Now Craving Mezcal Distilled Under a Raw, Skinless Chicken
Mezcal in Mexico City
Upon moving to Mexico City, my husband and I immediately set out to determine our happy-hour spot, a place to cut through the smog that stuck in the back of our throats and watch the brilliant, dusty sunset.
La Nacional is a casual mezcal bar, not hidden away, cramped, or trendy like some of the more written-about mezcalerias. They’re serious about the stuff: the menu is an intersecting web connecting agave varieties to over 100 mezcals. It’s easier to just tell your waiter what you’d like—something smoky, sweet, or smooth—and have them bring two or three bottles to sniff and approve before pouring.
We take every visitor to one of the outside tables to get a mezcal education and a front-row seat to the orchestra of the city’s street vendors: the clack clack clack of the man knocking metal canisters inside his closed fist to sell you electric shocks; the ghostly recording of a little girl’s voice pleading for pieces to be broken down for scrap metal; the high-pitched whistle of the camote vendor peddling roasted sweet potatoes and plantains.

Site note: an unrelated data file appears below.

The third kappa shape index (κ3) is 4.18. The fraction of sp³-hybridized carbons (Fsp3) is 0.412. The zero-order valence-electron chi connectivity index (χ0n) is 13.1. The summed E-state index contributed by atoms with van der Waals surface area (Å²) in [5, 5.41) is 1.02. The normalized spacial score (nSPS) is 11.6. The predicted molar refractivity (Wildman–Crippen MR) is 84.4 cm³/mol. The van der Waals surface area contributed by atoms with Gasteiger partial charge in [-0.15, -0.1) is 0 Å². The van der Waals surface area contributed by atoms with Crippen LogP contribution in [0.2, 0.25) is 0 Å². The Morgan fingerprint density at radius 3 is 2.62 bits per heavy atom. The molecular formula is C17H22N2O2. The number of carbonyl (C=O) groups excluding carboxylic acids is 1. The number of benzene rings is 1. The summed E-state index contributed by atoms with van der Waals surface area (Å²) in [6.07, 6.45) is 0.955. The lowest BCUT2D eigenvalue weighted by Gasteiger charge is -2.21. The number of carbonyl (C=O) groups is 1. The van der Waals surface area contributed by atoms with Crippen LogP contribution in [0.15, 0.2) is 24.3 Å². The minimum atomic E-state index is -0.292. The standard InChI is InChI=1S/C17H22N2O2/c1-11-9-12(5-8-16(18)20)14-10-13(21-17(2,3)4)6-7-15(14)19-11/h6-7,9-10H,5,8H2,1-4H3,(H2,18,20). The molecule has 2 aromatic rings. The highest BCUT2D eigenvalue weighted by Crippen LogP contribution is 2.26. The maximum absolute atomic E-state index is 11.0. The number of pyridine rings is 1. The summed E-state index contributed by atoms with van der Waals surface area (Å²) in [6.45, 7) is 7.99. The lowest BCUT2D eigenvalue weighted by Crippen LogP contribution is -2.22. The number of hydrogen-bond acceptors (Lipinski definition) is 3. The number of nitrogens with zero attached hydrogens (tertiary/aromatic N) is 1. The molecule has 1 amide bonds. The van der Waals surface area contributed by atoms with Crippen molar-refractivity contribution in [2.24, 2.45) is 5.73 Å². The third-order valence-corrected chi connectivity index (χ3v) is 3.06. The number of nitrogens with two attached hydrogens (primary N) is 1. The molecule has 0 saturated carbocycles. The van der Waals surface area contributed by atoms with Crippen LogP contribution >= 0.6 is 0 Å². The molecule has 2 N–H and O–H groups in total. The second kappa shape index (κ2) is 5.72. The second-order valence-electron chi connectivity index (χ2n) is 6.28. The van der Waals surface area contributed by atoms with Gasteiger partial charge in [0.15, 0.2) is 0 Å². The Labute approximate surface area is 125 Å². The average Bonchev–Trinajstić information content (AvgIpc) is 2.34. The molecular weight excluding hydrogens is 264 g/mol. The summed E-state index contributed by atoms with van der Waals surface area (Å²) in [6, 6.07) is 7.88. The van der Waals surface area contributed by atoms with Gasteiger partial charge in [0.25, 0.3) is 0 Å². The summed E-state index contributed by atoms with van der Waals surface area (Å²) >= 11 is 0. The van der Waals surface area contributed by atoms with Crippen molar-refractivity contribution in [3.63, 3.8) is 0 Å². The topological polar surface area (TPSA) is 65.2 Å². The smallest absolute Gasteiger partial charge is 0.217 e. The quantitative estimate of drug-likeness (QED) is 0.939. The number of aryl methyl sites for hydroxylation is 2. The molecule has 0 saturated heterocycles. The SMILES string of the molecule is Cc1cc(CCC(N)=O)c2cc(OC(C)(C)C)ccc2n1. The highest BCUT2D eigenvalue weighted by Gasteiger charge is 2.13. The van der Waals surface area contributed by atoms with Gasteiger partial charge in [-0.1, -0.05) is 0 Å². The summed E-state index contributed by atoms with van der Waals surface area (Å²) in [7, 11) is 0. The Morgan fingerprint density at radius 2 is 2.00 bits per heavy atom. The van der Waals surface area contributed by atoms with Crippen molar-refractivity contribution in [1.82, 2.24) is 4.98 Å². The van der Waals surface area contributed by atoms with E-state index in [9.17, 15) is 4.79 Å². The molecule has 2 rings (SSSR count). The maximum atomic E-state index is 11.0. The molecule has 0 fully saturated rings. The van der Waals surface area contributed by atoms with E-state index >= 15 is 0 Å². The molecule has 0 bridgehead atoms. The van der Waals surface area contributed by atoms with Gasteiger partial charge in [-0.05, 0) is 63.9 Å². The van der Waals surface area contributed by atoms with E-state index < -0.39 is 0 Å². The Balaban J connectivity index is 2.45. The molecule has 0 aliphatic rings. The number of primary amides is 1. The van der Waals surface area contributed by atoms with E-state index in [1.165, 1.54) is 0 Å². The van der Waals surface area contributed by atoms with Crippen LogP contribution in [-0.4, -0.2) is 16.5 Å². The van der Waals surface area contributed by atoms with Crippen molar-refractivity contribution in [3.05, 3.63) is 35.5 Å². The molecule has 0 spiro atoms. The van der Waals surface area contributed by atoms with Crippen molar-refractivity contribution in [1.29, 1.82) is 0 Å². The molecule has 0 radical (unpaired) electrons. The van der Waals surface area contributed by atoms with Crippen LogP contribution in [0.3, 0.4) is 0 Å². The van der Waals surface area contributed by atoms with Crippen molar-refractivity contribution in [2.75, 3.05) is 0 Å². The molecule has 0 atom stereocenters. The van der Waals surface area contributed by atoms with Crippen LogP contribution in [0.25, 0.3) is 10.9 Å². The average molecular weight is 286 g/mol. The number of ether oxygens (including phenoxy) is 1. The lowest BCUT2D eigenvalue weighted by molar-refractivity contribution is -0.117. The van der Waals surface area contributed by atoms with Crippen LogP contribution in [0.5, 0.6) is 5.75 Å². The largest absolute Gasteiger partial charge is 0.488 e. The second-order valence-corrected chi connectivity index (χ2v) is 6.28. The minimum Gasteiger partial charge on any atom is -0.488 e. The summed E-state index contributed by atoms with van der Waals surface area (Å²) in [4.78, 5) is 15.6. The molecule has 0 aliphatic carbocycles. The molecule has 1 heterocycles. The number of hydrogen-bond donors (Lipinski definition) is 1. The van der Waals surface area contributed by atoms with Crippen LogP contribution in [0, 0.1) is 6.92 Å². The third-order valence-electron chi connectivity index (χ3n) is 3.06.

When our friends Justin and Melanie come to visit, we sample smooth mezcal de pechuga, alternating it with sips of sour orange juice. Pechuga means breast in Spanish, and indeed, the finished liquor undergoes a third distillation underneath a raw, skinless chicken or turkey breast, with seasonal fruits, grains and nuts added to the mix. The vapors that emanate from the spirit cook the breast, and it imparts some of its savory flavor to balance the fruit’s sweetness and mellow the earthiness of the roasted agave. It’s less smoky than some of its counterparts, and tastes nothing like chicken.
We’re savoring our pechugas when we hear the piercing squeal of carbon escaping the metal pipe of the camote cart, like steam from a teapot, and I grab my wallet. “Be right back.”
The camote vendor opens the smoking drawer of his cart that sits above a flame, revealing skinned, melty bananas nestled together with roasted sweet potatoes. Sixty pesos for two potatoes, halved and thickly drizzled with condensed milk. I run back across the street and set our snacks down.
We dig in; the skin gives way to soft flesh. “This is perfectly cooked,” Justin remarks. “It tastes like Thanksgiving,” my husband says, and I nod, remembering my aunt’s marshmallow-topped side dish. The four of us are quiet for a minute, trading kisses of mezcal for bites of sweet potato, thinking of home.